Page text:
The occluding contours of a smooth surface let you render 3D objects in many different artistic styles, such as this pen-and-ink hatching style:

Cupid hatching
3D hatching, automatically generated from the 3D model on the left.

Simple occluding contour renderings appear throughout many kinds of animations, TV shows and films throughout the past few decades, often consisting of basic black outlines. Some recent examples include the game “Hi-Fi Rush” and the Spider-Verse movies:

Spiderverse image
The character on the left has occluding contour outlines.

Now, there are a lot richer classes of stylizations in the research literature. Here are some examples:

NPR contour styles

But we’re not seeing these styles in games or movies. Why not? These styles rely on vector contour extraction algorithms, and all of the existing algorithms for smooth surfaces have unpredictable failure cases. And we’ve never really understood why.

This year, we finally cracked the case.

In a paper called ConTesse, we finally explain exactly what the problem really is, and describe when a solution works or doesn’t; moreover, we describe a method that produces correct results for subdivision surfaces. And, in a second paper, we show how to generate exact smooth contours based on input meshes, allowing for very fast and accurate contours.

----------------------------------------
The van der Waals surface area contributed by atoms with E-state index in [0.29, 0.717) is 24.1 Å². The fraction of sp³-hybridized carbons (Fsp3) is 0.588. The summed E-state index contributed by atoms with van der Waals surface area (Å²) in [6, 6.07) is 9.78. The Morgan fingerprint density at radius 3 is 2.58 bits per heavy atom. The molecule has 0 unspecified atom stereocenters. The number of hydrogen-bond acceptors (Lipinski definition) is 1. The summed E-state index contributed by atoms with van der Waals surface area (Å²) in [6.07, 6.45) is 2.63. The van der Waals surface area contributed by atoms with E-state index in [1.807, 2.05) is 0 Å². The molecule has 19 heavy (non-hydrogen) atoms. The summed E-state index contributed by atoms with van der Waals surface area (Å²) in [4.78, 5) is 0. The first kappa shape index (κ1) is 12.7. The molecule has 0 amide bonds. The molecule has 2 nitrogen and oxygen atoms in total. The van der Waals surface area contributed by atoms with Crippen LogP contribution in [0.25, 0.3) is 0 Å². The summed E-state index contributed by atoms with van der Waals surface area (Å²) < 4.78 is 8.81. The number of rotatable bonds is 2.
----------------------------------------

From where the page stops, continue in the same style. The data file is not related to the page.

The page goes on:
In this blog post, I explain exactly what the problem is, and, in the next post, what the breakthroughs are. In the third post, I recommend which of the existing methods to try for different types of problems, and point to where more research and development is needed to move these ideas from research to practical applications.

This post is intended for readers knowledgable about computer graphics algorithms. You can find a non-technical introduction to these topics here.

The Occluding Contour Problem

Here’s an example of occluding contours, drawn as black lines on a 3D model:

Occluding contour rendering

The occluding contours occur where a surface overlaps itself in image space:

Contour defintions

For a triangle mesh, it’s easy to find the occluding contours: take all the edges that connect a front-face to a back-face, and then compute which of those edges are visible: